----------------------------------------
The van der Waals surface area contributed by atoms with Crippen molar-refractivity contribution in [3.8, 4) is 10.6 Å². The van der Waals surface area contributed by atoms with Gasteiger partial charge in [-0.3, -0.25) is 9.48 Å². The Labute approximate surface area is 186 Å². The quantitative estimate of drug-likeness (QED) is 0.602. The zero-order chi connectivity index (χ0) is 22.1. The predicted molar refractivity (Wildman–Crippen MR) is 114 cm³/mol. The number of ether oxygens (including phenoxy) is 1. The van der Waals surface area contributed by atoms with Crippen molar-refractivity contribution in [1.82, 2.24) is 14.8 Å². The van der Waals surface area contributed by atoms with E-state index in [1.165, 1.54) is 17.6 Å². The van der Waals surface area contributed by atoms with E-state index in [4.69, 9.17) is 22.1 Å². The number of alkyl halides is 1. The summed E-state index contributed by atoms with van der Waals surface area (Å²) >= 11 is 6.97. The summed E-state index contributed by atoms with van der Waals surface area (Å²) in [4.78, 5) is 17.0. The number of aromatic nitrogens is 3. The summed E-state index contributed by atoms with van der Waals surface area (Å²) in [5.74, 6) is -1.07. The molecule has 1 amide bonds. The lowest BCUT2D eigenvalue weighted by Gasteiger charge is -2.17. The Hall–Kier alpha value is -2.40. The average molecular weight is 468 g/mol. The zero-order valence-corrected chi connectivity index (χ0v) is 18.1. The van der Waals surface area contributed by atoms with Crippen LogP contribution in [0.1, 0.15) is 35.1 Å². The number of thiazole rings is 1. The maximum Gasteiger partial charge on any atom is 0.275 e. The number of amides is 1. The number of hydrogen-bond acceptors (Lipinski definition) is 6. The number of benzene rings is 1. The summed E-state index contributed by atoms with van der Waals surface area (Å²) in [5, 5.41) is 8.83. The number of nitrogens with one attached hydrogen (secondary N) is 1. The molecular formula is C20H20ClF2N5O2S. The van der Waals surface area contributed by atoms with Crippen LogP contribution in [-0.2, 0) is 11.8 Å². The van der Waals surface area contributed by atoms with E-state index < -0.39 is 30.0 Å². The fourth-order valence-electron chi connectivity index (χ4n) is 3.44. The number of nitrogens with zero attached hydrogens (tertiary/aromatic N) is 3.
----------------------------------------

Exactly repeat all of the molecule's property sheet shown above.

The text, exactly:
The van der Waals surface area contributed by atoms with Crippen molar-refractivity contribution in [3.8, 4) is 10.6 Å². The van der Waals surface area contributed by atoms with Gasteiger partial charge in [-0.3, -0.25) is 9.48 Å². The Labute approximate surface area is 186 Å². The quantitative estimate of drug-likeness (QED) is 0.602. The zero-order chi connectivity index (χ0) is 22.1. The predicted molar refractivity (Wildman–Crippen MR) is 114 cm³/mol. The number of ether oxygens (including phenoxy) is 1. The van der Waals surface area contributed by atoms with Crippen molar-refractivity contribution in [1.82, 2.24) is 14.8 Å². The van der Waals surface area contributed by atoms with E-state index in [1.165, 1.54) is 17.6 Å². The van der Waals surface area contributed by atoms with E-state index in [4.69, 9.17) is 22.1 Å². The number of alkyl halides is 1. The summed E-state index contributed by atoms with van der Waals surface area (Å²) >= 11 is 6.97. The summed E-state index contributed by atoms with van der Waals surface area (Å²) in [4.78, 5) is 17.0. The number of aromatic nitrogens is 3. The summed E-state index contributed by atoms with van der Waals surface area (Å²) in [5.74, 6) is -1.07. The molecule has 1 amide bonds. The lowest BCUT2D eigenvalue weighted by Gasteiger charge is -2.17. The Hall–Kier alpha value is -2.40. The average molecular weight is 468 g/mol. The zero-order valence-corrected chi connectivity index (χ0v) is 18.1. The van der Waals surface area contributed by atoms with Crippen LogP contribution in [0.1, 0.15) is 35.1 Å². The number of thiazole rings is 1. The maximum Gasteiger partial charge on any atom is 0.275 e. The number of amides is 1. The number of hydrogen-bond acceptors (Lipinski definition) is 6. The number of benzene rings is 1. The summed E-state index contributed by atoms with van der Waals surface area (Å²) in [5, 5.41) is 8.83. The number of nitrogens with one attached hydrogen (secondary N) is 1. The molecular formula is C20H20ClF2N5O2S. The van der Waals surface area contributed by atoms with Crippen LogP contribution in [-0.2, 0) is 11.8 Å². The van der Waals surface area contributed by atoms with E-state index < -0.39 is 30.0 Å². The fourth-order valence-electron chi connectivity index (χ4n) is 3.44. The number of nitrogens with zero attached hydrogens (tertiary/aromatic N) is 3.